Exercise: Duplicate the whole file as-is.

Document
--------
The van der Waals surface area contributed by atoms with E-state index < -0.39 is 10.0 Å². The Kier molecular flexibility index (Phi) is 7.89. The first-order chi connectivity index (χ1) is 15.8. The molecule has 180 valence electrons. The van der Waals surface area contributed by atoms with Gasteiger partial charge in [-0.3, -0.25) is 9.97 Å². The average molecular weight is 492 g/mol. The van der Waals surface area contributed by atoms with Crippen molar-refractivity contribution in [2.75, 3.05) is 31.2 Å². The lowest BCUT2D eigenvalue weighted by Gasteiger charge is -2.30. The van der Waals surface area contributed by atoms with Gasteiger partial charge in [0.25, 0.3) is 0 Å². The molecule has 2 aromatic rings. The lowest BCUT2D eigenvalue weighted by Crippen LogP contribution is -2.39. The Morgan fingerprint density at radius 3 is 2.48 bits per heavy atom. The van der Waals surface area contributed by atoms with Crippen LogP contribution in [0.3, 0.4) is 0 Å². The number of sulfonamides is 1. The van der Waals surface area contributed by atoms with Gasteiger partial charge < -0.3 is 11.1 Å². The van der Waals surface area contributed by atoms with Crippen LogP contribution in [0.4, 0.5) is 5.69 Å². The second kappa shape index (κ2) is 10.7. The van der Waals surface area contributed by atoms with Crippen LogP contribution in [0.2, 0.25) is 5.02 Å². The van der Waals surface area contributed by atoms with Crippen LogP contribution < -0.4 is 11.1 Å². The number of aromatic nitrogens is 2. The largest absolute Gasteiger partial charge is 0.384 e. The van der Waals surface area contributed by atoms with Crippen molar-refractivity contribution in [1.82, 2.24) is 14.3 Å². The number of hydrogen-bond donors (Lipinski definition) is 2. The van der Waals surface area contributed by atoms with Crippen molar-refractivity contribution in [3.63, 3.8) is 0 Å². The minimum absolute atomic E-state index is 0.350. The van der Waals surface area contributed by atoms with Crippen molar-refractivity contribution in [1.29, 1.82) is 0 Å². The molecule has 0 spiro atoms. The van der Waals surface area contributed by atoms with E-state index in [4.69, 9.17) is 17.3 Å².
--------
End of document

The van der Waals surface area contributed by atoms with E-state index < -0.39 is 10.0 Å². The Kier molecular flexibility index (Phi) is 7.89. The first-order chi connectivity index (χ1) is 15.8. The molecule has 180 valence electrons. The van der Waals surface area contributed by atoms with Gasteiger partial charge in [-0.3, -0.25) is 9.97 Å². The average molecular weight is 492 g/mol. The van der Waals surface area contributed by atoms with Crippen molar-refractivity contribution in [2.75, 3.05) is 31.2 Å². The lowest BCUT2D eigenvalue weighted by Gasteiger charge is -2.30. The van der Waals surface area contributed by atoms with Gasteiger partial charge in [0.25, 0.3) is 0 Å². The molecule has 2 aromatic rings. The lowest BCUT2D eigenvalue weighted by Crippen LogP contribution is -2.39. The Morgan fingerprint density at radius 3 is 2.48 bits per heavy atom. The van der Waals surface area contributed by atoms with Crippen LogP contribution in [0.3, 0.4) is 0 Å². The number of sulfonamides is 1. The van der Waals surface area contributed by atoms with Gasteiger partial charge < -0.3 is 11.1 Å². The van der Waals surface area contributed by atoms with Crippen LogP contribution in [0.4, 0.5) is 5.69 Å². The second kappa shape index (κ2) is 10.7. The van der Waals surface area contributed by atoms with Crippen LogP contribution in [0.2, 0.25) is 5.02 Å². The van der Waals surface area contributed by atoms with Crippen LogP contribution < -0.4 is 11.1 Å². The number of aromatic nitrogens is 2. The largest absolute Gasteiger partial charge is 0.384 e. The van der Waals surface area contributed by atoms with Crippen molar-refractivity contribution in [1.82, 2.24) is 14.3 Å². The number of hydrogen-bond donors (Lipinski definition) is 2. The van der Waals surface area contributed by atoms with Crippen molar-refractivity contribution in [3.63, 3.8) is 0 Å². The minimum absolute atomic E-state index is 0.350. The van der Waals surface area contributed by atoms with Crippen molar-refractivity contribution in [1.29, 1.82) is 0 Å². The molecule has 0 spiro atoms. The van der Waals surface area contributed by atoms with E-state index in [4.69, 9.17) is 17.3 Å².